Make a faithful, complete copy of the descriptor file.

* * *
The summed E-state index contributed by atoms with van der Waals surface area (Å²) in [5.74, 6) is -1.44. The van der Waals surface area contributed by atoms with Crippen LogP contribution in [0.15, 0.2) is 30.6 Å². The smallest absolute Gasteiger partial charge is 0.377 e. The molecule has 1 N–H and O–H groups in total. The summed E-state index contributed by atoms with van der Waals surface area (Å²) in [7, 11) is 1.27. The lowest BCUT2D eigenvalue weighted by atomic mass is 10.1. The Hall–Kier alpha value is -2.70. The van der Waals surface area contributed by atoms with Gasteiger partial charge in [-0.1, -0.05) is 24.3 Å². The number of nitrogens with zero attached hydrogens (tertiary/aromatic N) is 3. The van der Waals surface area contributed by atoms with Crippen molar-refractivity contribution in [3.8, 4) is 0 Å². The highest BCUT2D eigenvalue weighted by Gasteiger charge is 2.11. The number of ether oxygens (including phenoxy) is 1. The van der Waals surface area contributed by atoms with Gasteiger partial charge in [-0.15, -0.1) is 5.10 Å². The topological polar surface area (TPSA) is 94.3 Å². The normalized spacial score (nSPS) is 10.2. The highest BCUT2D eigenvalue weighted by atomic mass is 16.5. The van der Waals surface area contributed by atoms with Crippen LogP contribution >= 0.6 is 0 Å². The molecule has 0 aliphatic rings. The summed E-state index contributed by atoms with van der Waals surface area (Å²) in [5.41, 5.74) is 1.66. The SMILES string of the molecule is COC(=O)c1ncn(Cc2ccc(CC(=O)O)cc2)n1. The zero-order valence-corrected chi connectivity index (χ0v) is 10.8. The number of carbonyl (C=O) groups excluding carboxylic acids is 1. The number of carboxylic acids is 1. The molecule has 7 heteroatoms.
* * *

The summed E-state index contributed by atoms with van der Waals surface area (Å²) in [5.74, 6) is -1.44. The van der Waals surface area contributed by atoms with Crippen LogP contribution in [0.15, 0.2) is 30.6 Å². The smallest absolute Gasteiger partial charge is 0.377 e. The molecule has 1 N–H and O–H groups in total. The summed E-state index contributed by atoms with van der Waals surface area (Å²) in [7, 11) is 1.27. The lowest BCUT2D eigenvalue weighted by atomic mass is 10.1. The Hall–Kier alpha value is -2.70. The van der Waals surface area contributed by atoms with Gasteiger partial charge in [-0.1, -0.05) is 24.3 Å². The number of nitrogens with zero attached hydrogens (tertiary/aromatic N) is 3. The van der Waals surface area contributed by atoms with Crippen molar-refractivity contribution in [3.8, 4) is 0 Å². The highest BCUT2D eigenvalue weighted by Gasteiger charge is 2.11. The number of ether oxygens (including phenoxy) is 1. The van der Waals surface area contributed by atoms with Gasteiger partial charge in [-0.15, -0.1) is 5.10 Å². The topological polar surface area (TPSA) is 94.3 Å². The normalized spacial score (nSPS) is 10.2. The highest BCUT2D eigenvalue weighted by atomic mass is 16.5. The van der Waals surface area contributed by atoms with Crippen LogP contribution >= 0.6 is 0 Å². The molecule has 0 aliphatic rings. The summed E-state index contributed by atoms with van der Waals surface area (Å²) in [5.41, 5.74) is 1.66. The SMILES string of the molecule is COC(=O)c1ncn(Cc2ccc(CC(=O)O)cc2)n1. The zero-order valence-corrected chi connectivity index (χ0v) is 10.8. The number of carbonyl (C=O) groups excluding carboxylic acids is 1. The number of carboxylic acids is 1. The molecule has 7 heteroatoms.